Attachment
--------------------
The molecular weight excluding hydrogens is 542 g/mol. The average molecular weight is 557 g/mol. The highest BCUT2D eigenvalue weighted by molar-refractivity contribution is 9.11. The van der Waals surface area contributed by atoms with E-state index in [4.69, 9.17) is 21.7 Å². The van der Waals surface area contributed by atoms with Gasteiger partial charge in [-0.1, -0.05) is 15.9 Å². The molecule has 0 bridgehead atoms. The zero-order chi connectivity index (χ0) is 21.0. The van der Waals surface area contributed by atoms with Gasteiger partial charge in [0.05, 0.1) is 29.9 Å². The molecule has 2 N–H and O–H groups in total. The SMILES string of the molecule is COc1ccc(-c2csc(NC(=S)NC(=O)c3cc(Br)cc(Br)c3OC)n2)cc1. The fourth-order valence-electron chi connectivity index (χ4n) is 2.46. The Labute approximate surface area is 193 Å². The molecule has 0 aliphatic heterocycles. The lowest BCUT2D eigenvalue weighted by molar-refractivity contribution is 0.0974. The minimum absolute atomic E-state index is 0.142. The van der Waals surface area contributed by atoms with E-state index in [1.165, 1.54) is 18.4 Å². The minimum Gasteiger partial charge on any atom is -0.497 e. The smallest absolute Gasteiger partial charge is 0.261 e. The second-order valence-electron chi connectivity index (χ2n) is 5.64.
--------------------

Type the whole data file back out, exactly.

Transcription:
The molecular weight excluding hydrogens is 542 g/mol. The average molecular weight is 557 g/mol. The highest BCUT2D eigenvalue weighted by molar-refractivity contribution is 9.11. The van der Waals surface area contributed by atoms with E-state index in [4.69, 9.17) is 21.7 Å². The van der Waals surface area contributed by atoms with Gasteiger partial charge in [-0.1, -0.05) is 15.9 Å². The molecule has 0 bridgehead atoms. The zero-order chi connectivity index (χ0) is 21.0. The van der Waals surface area contributed by atoms with Gasteiger partial charge in [0.05, 0.1) is 29.9 Å². The molecule has 2 N–H and O–H groups in total. The SMILES string of the molecule is COc1ccc(-c2csc(NC(=S)NC(=O)c3cc(Br)cc(Br)c3OC)n2)cc1. The fourth-order valence-electron chi connectivity index (χ4n) is 2.46. The Labute approximate surface area is 193 Å². The molecule has 0 aliphatic heterocycles. The lowest BCUT2D eigenvalue weighted by molar-refractivity contribution is 0.0974. The minimum absolute atomic E-state index is 0.142. The van der Waals surface area contributed by atoms with E-state index in [1.165, 1.54) is 18.4 Å². The minimum Gasteiger partial charge on any atom is -0.497 e. The smallest absolute Gasteiger partial charge is 0.261 e. The second-order valence-electron chi connectivity index (χ2n) is 5.64.